WIf you want to understand a foreign city and its inhabitants, then it’s not the worst idea to look at the entrances to its buildings. A house entrance does something to its residents: there is a difference whether you enter the world in the morning through a black corridor with brown steamed mirrors or through a bright hall with terrazzo floors. If you want to understand Rome, you usually start in the center, between the Colosseum, Trevi Fountain and Piazza Navona. But there is another Rome, without which one cannot understand this city and the Romans: modern Rome.
From 1951 to 1971, in the decades of the Italian economic miracle, the population grew by over a million people, and construction had to be done to accommodate them. Everything a modern, growing city needs was built on the Grande Raccordo Anulare, the urban highway that runs seven miles around ancient Rome: universities, shopping centers, office districts, libraries, swimming pools, new market halls and social housing. This is how modern Rome emerged after the war – and what was built there was often of a surprisingly high architectural quality. One type of house particularly stands out from this architecture from the years after 1945.
For the upper middle class, who couldn’t afford a villa but also didn’t want to simply move into an apartment in a normal residential complex, a new housing typology was developed in the 1920s, which flourished after the war – the “Palazzine”, four to five-story townhouses with large, comfortable residential units. The architects were able to draw on the full scope of their design.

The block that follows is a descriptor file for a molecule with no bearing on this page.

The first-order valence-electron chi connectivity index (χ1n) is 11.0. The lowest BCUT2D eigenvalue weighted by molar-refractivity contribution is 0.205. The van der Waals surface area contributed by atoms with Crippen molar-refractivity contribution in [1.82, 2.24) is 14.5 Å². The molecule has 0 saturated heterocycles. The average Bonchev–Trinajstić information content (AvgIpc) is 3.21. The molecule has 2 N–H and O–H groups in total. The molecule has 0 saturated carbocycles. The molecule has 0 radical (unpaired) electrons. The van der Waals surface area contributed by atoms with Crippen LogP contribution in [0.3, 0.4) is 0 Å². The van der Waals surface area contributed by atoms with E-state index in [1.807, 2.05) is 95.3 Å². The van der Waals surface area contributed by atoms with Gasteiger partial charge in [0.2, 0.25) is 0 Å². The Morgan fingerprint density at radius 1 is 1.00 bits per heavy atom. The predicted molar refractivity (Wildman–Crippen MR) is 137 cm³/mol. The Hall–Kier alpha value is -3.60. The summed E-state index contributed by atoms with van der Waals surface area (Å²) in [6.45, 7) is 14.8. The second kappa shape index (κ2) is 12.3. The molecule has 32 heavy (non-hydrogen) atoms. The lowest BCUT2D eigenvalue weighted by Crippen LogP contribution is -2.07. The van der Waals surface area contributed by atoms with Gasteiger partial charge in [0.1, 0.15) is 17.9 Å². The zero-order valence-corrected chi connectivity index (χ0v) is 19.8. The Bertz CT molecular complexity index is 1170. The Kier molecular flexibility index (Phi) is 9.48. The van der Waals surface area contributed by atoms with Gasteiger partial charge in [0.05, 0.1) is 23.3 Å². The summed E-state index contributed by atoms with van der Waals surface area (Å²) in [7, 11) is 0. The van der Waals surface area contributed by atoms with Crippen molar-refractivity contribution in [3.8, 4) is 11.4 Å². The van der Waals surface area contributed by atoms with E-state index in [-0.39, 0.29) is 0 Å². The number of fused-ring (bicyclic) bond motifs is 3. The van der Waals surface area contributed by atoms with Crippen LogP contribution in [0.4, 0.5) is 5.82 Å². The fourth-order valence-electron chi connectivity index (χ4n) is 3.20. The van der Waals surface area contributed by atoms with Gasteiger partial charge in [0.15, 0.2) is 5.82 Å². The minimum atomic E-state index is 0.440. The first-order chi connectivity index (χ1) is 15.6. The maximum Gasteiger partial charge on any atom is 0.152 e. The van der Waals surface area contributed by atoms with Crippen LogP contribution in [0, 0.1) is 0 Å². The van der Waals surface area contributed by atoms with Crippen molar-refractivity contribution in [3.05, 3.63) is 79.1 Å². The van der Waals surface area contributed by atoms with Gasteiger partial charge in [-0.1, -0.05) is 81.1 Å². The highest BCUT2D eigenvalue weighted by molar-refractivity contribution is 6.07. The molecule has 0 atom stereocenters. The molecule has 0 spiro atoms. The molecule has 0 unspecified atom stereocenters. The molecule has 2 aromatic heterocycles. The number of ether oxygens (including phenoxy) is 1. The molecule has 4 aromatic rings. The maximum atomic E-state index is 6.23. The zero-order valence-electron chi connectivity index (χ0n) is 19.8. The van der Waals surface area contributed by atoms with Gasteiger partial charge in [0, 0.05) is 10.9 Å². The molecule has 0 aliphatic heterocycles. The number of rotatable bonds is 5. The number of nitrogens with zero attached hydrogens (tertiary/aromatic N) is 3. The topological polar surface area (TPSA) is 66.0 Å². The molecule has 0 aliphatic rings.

Borromini’s influence on Italy’s avant-garde
Italian modernism deserves special attention. Because unlike in Germany, where the Dessau Bauhaus with its sparse, clinically white boxes developed an architectural language that was, so to speak, Protestant-reduced and noticeably aimed at efficiency and cost savings, Italian modernism was based on the tradition of the Baroque, the architectural forms of antiquity with their mosaics and terrazzo floors and Marble facades are often closer to Central German reductionist functionalism. Anyone who has ever stood in front of Innocenzo Sabbatini’s residential complex with integrated theater built in 1927 in the modern garden city of Garbatella can clearly see the influence of Borromini’s Baroque on Italy’s avant-garde architecture; Anyone who looks at Angiolo Mazzoni’s wonderful post office in Sabaudia with its fine blue mosaic facade can feel the legacy of ancient Roman architecture.
Italy’s modernism was a lavish movement characterized by the dynamism of the Futurists; This is also impressively demonstrated by the photo book “Beautiful Games” published by Steidl Verlag. Roman Entrances”, in which the architectural photographer Heiner Thofern, who is a lawyer and diplomat in his day job, devotes himself to the entrances to modern Roman houses. For years he walked through a different Rome than the one that tourists know – because this tourist Rome only covers a fraction of the area of the Italian capital, and only 125,000 of Rome’s 2.8 million inhabitants lived there, writes Thofern in his foreword. His book shows Mediterranean modernity in a new light and makes you want to wander through this unknown Rome yourself.